Bears' Matt Nagy explains decision to go for it on 4th-and-15 in 4th quarter


(670 The Score) The Bears were surprisingly aggressive on fourth down during a 34-14 loss at the Los Angeles Rams on Sunday night, though they failed to convert on any of their four attempts.

Perhaps the most notable fourth-down attempt came with about 10 minutes left in the fourth quarter, when Bears coach Matt Nagy decided to keep the offense on the field on fourth-and-15 at the Rams' 30-yard line. It didn't work out -- Andy Dalton's pass to Darnell Mooney fell incomplete -- and fans had plenty to say about the decision one way or another. On Monday, Nagy explained why he opted to keep kicker Cairo Santos on the sideline and go for it as his team trailed 27-14 at the time.

“That’s one of those situations where you could look at both sides of it," Nagy said. "And some of that goes into the game flow and how it’s going. At that point in time, I just felt like for us to be able to be more aggressive and get that first down and try to go in there and get a touchdown and make it closer, with it being where it was in the fourth quarter, with us needing two scores -- after you get a field goal, it’s still 10 points. And the way the game was going for us on the other side was probably more of leaning that way. If the game was a different situation and it wasn’t as high scoring, 10 or 15 points by the opponent, then maybe the field goal I would have went that route. I definitely have confidence in Cairo to make that field goal. But that’s just kind of where I was at the moment.”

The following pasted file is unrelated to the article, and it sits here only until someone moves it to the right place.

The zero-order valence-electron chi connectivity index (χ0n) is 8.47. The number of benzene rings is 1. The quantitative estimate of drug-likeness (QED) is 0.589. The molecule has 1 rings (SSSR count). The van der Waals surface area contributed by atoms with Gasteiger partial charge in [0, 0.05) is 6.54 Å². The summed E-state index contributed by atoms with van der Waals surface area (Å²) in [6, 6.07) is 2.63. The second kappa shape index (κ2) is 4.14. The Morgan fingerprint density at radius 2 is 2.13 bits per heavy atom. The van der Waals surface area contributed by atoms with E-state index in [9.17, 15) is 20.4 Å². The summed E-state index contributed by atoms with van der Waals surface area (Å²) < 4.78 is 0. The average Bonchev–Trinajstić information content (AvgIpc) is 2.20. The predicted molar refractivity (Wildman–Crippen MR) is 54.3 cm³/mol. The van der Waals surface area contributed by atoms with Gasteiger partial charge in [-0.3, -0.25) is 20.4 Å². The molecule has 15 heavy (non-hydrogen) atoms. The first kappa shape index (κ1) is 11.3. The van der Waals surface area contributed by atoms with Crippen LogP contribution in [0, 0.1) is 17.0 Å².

Live On-Air
six seventy the score
670 The Score
Listen Now
Now Playing
Now Playing

Nagy added the Bears had a play they were comfortable running at that down and distance, and he hinted at the idea that Mooney may have been "rerouted" by a Rams defensive back "a yard or two" in front of the first-down marker. It was a tough way to end a night in which the results didn't reward the process, but Nagy stuck by his decision to go into the game with that aggressive of a mindset.

"Today this answer won’t sound good because we were 0-for-4, but it actually has to do the flip, it’s the confidence I had in our offense," Nagy said. "So that’s why. O-for-4 isn’t what we want, but we knew going into it,